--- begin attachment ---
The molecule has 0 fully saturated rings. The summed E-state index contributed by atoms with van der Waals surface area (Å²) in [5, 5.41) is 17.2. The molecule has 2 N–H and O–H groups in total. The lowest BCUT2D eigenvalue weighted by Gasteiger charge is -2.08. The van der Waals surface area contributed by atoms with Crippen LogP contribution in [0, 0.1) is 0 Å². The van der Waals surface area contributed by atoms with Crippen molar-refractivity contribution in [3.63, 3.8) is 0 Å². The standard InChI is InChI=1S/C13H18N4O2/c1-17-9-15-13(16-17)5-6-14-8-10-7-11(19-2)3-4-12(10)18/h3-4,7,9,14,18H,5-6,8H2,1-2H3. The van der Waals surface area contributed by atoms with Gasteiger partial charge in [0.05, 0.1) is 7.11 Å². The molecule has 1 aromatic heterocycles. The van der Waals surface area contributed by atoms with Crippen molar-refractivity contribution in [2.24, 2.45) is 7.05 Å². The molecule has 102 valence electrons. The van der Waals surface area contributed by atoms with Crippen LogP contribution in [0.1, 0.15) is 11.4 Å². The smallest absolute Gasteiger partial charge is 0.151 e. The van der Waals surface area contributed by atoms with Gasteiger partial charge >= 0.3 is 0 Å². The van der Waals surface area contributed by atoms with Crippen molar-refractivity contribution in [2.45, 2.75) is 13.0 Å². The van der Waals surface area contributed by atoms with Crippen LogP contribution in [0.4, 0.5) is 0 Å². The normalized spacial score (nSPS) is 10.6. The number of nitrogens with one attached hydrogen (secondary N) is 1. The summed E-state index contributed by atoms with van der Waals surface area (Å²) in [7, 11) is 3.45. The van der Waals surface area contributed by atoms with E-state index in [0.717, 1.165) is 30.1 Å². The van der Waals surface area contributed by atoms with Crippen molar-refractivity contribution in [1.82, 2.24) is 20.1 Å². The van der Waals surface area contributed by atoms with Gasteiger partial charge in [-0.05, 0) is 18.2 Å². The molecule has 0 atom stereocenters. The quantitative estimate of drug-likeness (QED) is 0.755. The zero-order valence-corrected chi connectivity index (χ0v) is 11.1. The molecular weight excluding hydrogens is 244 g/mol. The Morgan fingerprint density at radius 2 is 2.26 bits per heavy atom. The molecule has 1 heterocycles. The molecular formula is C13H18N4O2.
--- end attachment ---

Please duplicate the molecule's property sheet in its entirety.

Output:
The molecule has 0 fully saturated rings. The summed E-state index contributed by atoms with van der Waals surface area (Å²) in [5, 5.41) is 17.2. The molecule has 2 N–H and O–H groups in total. The lowest BCUT2D eigenvalue weighted by Gasteiger charge is -2.08. The van der Waals surface area contributed by atoms with Crippen LogP contribution in [0, 0.1) is 0 Å². The van der Waals surface area contributed by atoms with Crippen molar-refractivity contribution in [3.63, 3.8) is 0 Å². The standard InChI is InChI=1S/C13H18N4O2/c1-17-9-15-13(16-17)5-6-14-8-10-7-11(19-2)3-4-12(10)18/h3-4,7,9,14,18H,5-6,8H2,1-2H3. The van der Waals surface area contributed by atoms with Gasteiger partial charge in [0.05, 0.1) is 7.11 Å². The molecule has 1 aromatic heterocycles. The van der Waals surface area contributed by atoms with Crippen molar-refractivity contribution in [2.24, 2.45) is 7.05 Å². The molecule has 102 valence electrons. The van der Waals surface area contributed by atoms with Crippen LogP contribution in [0.1, 0.15) is 11.4 Å². The smallest absolute Gasteiger partial charge is 0.151 e. The van der Waals surface area contributed by atoms with Gasteiger partial charge >= 0.3 is 0 Å². The van der Waals surface area contributed by atoms with Crippen molar-refractivity contribution in [2.45, 2.75) is 13.0 Å². The van der Waals surface area contributed by atoms with Crippen LogP contribution in [0.4, 0.5) is 0 Å². The normalized spacial score (nSPS) is 10.6. The number of nitrogens with one attached hydrogen (secondary N) is 1. The summed E-state index contributed by atoms with van der Waals surface area (Å²) in [7, 11) is 3.45. The van der Waals surface area contributed by atoms with E-state index in [0.717, 1.165) is 30.1 Å². The van der Waals surface area contributed by atoms with Crippen molar-refractivity contribution in [1.82, 2.24) is 20.1 Å². The van der Waals surface area contributed by atoms with Gasteiger partial charge in [-0.05, 0) is 18.2 Å². The molecule has 0 atom stereocenters. The quantitative estimate of drug-likeness (QED) is 0.755. The zero-order valence-corrected chi connectivity index (χ0v) is 11.1. The molecular weight excluding hydrogens is 244 g/mol. The Morgan fingerprint density at radius 2 is 2.26 bits per heavy atom. The molecule has 1 heterocycles. The molecular formula is C13H18N4O2.